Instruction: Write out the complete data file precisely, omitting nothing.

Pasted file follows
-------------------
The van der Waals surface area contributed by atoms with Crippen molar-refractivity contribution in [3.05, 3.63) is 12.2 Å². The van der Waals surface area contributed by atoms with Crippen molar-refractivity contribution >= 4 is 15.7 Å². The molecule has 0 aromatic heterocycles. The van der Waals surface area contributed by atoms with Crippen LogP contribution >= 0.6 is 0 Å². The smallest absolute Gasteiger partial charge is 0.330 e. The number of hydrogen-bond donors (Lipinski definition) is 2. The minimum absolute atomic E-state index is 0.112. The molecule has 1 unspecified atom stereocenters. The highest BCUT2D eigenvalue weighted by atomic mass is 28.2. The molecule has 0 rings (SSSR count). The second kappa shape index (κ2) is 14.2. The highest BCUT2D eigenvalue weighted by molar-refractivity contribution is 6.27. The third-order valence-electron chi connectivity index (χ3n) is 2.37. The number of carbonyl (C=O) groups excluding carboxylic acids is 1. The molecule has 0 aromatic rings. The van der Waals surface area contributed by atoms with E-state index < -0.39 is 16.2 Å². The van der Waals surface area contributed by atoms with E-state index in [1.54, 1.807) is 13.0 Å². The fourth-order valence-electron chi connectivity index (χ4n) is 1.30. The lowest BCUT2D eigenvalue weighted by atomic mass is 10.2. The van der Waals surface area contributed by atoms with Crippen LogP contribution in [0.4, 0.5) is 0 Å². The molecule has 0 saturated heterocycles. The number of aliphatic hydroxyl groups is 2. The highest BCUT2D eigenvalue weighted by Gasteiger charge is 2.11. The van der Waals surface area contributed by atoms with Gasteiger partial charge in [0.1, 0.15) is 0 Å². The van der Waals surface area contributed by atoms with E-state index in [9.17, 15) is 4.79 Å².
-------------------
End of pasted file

The van der Waals surface area contributed by atoms with Crippen molar-refractivity contribution in [3.05, 3.63) is 12.2 Å². The van der Waals surface area contributed by atoms with Crippen molar-refractivity contribution >= 4 is 15.7 Å². The molecule has 0 aromatic heterocycles. The van der Waals surface area contributed by atoms with Crippen LogP contribution >= 0.6 is 0 Å². The smallest absolute Gasteiger partial charge is 0.330 e. The number of hydrogen-bond donors (Lipinski definition) is 2. The minimum absolute atomic E-state index is 0.112. The molecule has 1 unspecified atom stereocenters. The highest BCUT2D eigenvalue weighted by atomic mass is 28.2. The molecule has 0 rings (SSSR count). The second kappa shape index (κ2) is 14.2. The highest BCUT2D eigenvalue weighted by molar-refractivity contribution is 6.27. The third-order valence-electron chi connectivity index (χ3n) is 2.37. The number of carbonyl (C=O) groups excluding carboxylic acids is 1. The molecule has 0 aromatic rings. The van der Waals surface area contributed by atoms with E-state index < -0.39 is 16.2 Å². The van der Waals surface area contributed by atoms with E-state index in [1.54, 1.807) is 13.0 Å². The fourth-order valence-electron chi connectivity index (χ4n) is 1.30. The lowest BCUT2D eigenvalue weighted by atomic mass is 10.2. The van der Waals surface area contributed by atoms with Crippen LogP contribution in [0.4, 0.5) is 0 Å². The molecule has 0 saturated heterocycles. The number of aliphatic hydroxyl groups is 2. The highest BCUT2D eigenvalue weighted by Gasteiger charge is 2.11. The van der Waals surface area contributed by atoms with Gasteiger partial charge in [0.1, 0.15) is 0 Å². The van der Waals surface area contributed by atoms with E-state index in [9.17, 15) is 4.79 Å².